Meryl Streep sings again, a politician crashes and Disney brings another fine family film
ANTHROPOID: We hardly know this story although it’s been told in at least five movies before this and in another one coming. It’s the tale of a World War II mission to assassinate SS General Reinhard Heydrich, who in the Nazi hierarchy was third to only Hitler and Himmler and helped design the Final Solution. In 1942 he ran the occupying government in Czechoslovakia where he was known as “The Butcher of Prague”. A small team of exiles was flown in from London to assassinate him. This recounting is competent enough though bogged down for a long time with set-up and detail and culminating in a complete turnaround: a flashy 20-minute gun battle in a church.
The group’s two leaders are played by Irishmen, Cillian Murphy and Jamie Dornan (remember him from Fifty Shades of Grey?). A Brit (Toby Jones) plays a resistence figure and a Canadian (Charlotte Le Bon) a woman they get close to. Most everybody else is Czech or Slovakian. That helps overcome the ethnic jumble and create an authentic ambience, a plus in this film which struggles to keep us believing as it plods along. We get too much preparation, which is historically useful but wearing. There’s a recurring debate that should be the crux of the movie. The locals object to the mission fearing the Germans will retaliate. Murphy and Dornan cite their orders and their fervor to do the job. History sites or this film will tell you what happened. (International Village and three suburban theatres) 2 ½ out of 5
SOUR GRAPES: It stands to reason. If you have rich people paying high prices for things they collect, counterfeiters will circle in. It’s true of wine too although you’d have to be pretty good to counterfeit a 1945 burgundy. You’d have to create the taste as well as the label. This documentary tells a remarkable story of one man who fooled many, including one of the Koch Brothers. Bill, not one of the political ones. That’s him on the right in the picture.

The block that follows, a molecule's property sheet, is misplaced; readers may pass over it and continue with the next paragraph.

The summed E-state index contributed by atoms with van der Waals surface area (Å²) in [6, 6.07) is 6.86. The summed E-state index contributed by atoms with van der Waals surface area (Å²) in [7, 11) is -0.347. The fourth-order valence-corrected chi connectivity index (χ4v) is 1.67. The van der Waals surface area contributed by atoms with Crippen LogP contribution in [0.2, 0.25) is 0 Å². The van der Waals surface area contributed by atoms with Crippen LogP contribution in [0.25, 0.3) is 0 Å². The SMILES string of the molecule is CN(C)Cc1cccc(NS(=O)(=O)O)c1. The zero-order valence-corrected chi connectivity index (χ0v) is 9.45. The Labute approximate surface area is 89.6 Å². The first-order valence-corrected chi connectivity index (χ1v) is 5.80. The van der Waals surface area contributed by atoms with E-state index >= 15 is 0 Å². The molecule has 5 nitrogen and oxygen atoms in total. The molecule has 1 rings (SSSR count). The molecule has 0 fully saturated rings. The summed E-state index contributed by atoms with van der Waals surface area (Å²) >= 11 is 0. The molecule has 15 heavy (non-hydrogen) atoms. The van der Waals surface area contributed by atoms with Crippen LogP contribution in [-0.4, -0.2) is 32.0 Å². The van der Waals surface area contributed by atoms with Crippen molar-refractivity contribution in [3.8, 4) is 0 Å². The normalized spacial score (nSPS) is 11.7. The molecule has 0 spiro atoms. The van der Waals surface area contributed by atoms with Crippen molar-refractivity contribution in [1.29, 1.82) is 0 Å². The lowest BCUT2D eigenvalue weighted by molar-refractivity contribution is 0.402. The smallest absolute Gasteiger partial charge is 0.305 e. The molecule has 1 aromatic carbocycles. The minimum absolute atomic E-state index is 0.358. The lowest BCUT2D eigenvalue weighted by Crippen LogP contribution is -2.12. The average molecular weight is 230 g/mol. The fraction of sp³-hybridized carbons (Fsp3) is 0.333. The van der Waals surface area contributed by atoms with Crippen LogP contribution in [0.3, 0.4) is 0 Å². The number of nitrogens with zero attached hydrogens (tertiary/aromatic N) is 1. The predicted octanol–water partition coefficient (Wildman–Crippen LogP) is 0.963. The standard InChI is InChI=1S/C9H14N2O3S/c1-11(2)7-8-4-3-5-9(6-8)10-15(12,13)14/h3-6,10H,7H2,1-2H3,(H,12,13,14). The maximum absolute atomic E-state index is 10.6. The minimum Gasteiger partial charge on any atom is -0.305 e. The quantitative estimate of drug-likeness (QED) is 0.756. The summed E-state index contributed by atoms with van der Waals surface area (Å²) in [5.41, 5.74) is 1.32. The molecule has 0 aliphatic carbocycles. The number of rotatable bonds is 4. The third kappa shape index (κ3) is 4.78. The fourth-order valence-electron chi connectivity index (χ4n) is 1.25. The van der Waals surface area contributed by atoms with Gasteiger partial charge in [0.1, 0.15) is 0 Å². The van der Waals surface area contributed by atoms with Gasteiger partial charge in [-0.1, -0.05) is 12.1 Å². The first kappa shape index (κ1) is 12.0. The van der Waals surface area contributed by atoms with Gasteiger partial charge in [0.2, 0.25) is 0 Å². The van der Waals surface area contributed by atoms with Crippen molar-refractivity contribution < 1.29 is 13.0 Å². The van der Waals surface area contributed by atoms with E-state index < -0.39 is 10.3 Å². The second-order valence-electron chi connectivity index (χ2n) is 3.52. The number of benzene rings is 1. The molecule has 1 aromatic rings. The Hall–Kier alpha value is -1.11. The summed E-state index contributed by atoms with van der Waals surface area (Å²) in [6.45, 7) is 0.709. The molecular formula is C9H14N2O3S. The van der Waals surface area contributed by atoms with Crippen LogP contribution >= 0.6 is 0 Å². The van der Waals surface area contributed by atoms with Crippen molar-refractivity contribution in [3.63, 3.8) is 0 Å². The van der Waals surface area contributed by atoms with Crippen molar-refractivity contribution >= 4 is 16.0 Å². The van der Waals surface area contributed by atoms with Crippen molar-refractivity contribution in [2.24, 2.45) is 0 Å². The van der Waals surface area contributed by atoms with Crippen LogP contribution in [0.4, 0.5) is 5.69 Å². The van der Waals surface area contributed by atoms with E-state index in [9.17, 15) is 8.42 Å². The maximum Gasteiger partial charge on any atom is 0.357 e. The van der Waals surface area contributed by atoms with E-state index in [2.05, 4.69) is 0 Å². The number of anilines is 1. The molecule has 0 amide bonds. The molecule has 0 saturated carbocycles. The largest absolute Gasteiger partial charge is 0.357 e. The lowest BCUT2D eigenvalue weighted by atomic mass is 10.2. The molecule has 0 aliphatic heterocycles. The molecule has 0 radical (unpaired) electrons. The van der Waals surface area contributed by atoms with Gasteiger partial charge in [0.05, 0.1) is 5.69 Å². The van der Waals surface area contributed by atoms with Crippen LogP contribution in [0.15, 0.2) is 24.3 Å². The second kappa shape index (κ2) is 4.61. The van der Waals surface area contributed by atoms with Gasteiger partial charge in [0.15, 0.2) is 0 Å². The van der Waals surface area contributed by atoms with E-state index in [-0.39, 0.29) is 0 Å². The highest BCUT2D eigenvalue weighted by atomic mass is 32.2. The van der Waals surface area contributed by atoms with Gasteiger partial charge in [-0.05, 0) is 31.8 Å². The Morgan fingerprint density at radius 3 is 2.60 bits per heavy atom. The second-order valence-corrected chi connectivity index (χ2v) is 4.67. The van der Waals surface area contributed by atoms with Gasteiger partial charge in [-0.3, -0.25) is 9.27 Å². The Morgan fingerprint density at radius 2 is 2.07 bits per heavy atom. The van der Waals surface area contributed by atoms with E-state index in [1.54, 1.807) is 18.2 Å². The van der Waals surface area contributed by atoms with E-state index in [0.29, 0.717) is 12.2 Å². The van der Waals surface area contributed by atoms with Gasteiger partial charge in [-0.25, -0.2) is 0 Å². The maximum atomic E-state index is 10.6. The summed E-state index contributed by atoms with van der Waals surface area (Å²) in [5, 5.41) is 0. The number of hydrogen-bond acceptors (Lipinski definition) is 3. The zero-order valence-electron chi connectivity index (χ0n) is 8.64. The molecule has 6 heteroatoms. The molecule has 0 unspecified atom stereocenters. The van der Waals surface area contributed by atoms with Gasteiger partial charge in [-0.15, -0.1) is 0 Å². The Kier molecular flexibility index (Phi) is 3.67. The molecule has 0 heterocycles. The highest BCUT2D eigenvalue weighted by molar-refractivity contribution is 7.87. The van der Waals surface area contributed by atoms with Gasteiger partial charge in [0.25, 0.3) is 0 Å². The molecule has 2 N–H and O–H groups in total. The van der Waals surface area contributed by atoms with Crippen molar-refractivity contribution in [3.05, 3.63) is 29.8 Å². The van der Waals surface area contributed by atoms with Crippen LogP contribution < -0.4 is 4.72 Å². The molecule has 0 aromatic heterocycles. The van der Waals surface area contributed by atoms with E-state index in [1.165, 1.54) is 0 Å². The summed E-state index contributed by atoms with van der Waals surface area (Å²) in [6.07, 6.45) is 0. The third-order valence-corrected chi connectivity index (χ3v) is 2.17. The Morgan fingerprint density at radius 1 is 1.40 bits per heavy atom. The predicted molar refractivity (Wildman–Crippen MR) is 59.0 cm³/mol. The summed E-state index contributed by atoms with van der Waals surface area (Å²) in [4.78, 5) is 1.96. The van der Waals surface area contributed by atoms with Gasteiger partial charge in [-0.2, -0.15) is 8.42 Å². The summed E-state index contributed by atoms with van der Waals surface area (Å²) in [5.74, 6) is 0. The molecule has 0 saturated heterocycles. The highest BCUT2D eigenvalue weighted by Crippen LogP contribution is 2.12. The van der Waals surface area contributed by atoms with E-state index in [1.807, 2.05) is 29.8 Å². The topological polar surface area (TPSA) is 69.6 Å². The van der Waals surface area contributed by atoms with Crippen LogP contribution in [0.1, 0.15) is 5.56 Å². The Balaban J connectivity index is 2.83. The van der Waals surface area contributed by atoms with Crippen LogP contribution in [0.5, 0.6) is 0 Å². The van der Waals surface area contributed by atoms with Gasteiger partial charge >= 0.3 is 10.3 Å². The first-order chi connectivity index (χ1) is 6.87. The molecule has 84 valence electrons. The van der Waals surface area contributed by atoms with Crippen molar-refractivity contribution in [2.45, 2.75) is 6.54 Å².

Rudy Kurniawan, on the left, showed up in Los Angeles in the late 90s with a huge knowledge of fine wine, a huge budget to buy rare bottles at auction and a flair for entertaining and self promotion. Several Hollywood types talk about how they bought into his charisma and then his wine when he started selling off his own stock. He made millions. Koch spent $4 million on wine that turned out to be fake. An ex-FBI guy he hired, a federal prosecutor, a vitner from France and others got on Rudy’s trail and exposed not only him and his tangled backstory but also, incidentally, the pretensions of a whole crowd of rich people with more money than taste. Rudy’s in prison for fraud these days. Someone estimated there may be thousands of his bottles still out there in collectors’ cellars and there’s the question: how could he have done all that alone? A world most of us don’t know at all comes open in this documentary. (VanCity) 3 ½ out of 5
SAUSAGE PARTY: While I like to support the work of local boys Seth Rogen and his chum and writing partner since their Point Grey high school days, Evan Goldberg, I can’t recommend this one. Sure it’s nicely silly, crisply animated at Nitrogen Studios here in Vancouver and comes across with a manic energy. But it’s also lewd and crude and less funny than you might expect. It’s so busy trying to offend with gay, lesbian, bodily function, racial and whatnot other types of jokes, that it fails to see that many land with a thud. The audience I was in didn’t actually laugh that much, not like a festival audience in Texas that howled at the pot-smoking Native American, the penis simulation and the climactic sex orgy involving every food item in the cast.
Rogen and Goldberg took a cue from the Toy Story movies and imagined what it would be like if foods could talk. Like all their other movie characters it turns out. They curse and swear, toss puns around and then go overboard on the sex jokes. This time they also pursue a spiritual quest: what exactly is the great beyond they’ve been told is their future as they await the shoppers in a supermarket. That leads to bursts of debate about religious faith vs hard evidence and a great shock when they find themselves in a woman’s kitchen. It could have been good with this great cast including Rogen, Kristen Wiig, Jonah Hill, Bill Hader, Michael Cera, James Franco, Edward Norton, and Salma Hayek. It just works too hard to cross the line. Don’t take children whatever you do. They’ll see it on their own someday. It’s already a hit of sorts. The first show in Vancouver last night sold out. (Scotiabank, Marine Gateway and suburban theatres) 2 out of 5